M who? The BMW Z3 could be finally getting its due
BMW has more of a performance pedigree than almost any other mainstream carmaker out there. It is known as the ultimate driving machine, after all. Curiously, though, BMW doesn’t often come out with a dedicated sports car. I’m talking the two-seat, top down, wind-in-your-hair kind of sports car. Only a handful of roadsters have worn the blue and white roundel over the years, so your choices are limited, especially if you’re on a budget. And if that budget is tight, you really only have one choice, and that choice is the Z3.
The Z3 still a common sight on the roads and still affordable, but it might be time to start thinking of it as a modern collector car. Although it lacks the purity of a Porsche Boxster or the rabidly loyal fanbase of a Miata, the Z3 is undeniably handsome (especially by 1990s standards). Plus it has all the right sporty ingredients, a range of engines to choose from, and enough luxury features to make it livable day to day.
None of this is lost on fans of the Z3-based M Roadster and the “clown shoe” M Coupe, which the former of which has gone from cult favorite to rising collector car within the past year. (The M Coupe’s collector status is by now a shoo-in among gearheads.) But those cars have always been highly regarded, what with their M pedigree and all. The slower and softer base model Z3, on the other hand, hasn’t been universally praised, getting little love from either the Bimmer faithful or general roadster fans. That appears to be changing.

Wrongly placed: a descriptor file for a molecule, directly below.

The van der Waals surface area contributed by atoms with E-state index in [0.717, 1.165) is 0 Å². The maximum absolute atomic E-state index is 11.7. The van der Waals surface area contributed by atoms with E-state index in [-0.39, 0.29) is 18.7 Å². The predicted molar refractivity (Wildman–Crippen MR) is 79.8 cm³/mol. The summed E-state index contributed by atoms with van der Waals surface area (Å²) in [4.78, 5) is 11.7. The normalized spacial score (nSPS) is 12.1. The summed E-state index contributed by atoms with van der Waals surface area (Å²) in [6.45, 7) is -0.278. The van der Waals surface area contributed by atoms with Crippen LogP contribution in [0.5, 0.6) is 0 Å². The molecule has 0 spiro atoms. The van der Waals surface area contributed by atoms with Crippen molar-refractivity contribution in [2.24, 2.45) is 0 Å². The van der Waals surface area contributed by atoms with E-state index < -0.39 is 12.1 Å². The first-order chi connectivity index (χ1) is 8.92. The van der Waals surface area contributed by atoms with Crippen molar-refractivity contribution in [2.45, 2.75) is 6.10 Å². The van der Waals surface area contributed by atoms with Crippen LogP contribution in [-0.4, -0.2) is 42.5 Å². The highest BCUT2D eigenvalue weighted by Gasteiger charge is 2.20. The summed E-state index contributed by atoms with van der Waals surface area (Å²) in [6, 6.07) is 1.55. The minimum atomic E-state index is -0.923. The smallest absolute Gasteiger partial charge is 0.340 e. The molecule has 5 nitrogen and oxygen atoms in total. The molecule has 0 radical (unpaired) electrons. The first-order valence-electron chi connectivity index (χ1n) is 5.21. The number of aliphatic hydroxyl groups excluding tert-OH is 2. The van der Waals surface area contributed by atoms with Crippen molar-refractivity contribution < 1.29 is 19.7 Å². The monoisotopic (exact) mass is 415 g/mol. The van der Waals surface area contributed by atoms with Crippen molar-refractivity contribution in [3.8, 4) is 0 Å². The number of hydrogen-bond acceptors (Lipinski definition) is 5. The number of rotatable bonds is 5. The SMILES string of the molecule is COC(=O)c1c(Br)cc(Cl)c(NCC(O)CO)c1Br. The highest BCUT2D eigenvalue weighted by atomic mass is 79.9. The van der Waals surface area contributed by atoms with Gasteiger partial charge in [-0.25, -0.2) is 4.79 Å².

Maybe it’s people being priced out of the increasingly pricy M cars or maybe it’s people coming around to a fun, affordable ‘90s roadster that’s not a Miata, but Z3s look like they are coming into their own as well with higher buyer interest and higher sale prices. We’ve taken notice and just added Z3s to the Hagerty Price Guide this year, and they currently carry a surprisingly high Hagerty Vehicle Rating of 83. Every metric in the Z3’s rating, especially quote activity, leads the rest of the market.
[Editor’s Note: The Hagerty Vehicle Rating is based on a 0–100 scale and considers the number of vehicles that are quoted and insured through Hagerty and takes into account auction and private sales results. A vehicle that is keeping pace with the overall market has an HVR of 50. Ratings below 50 are trailing the rest of the market, and ratings above 50 are leading.]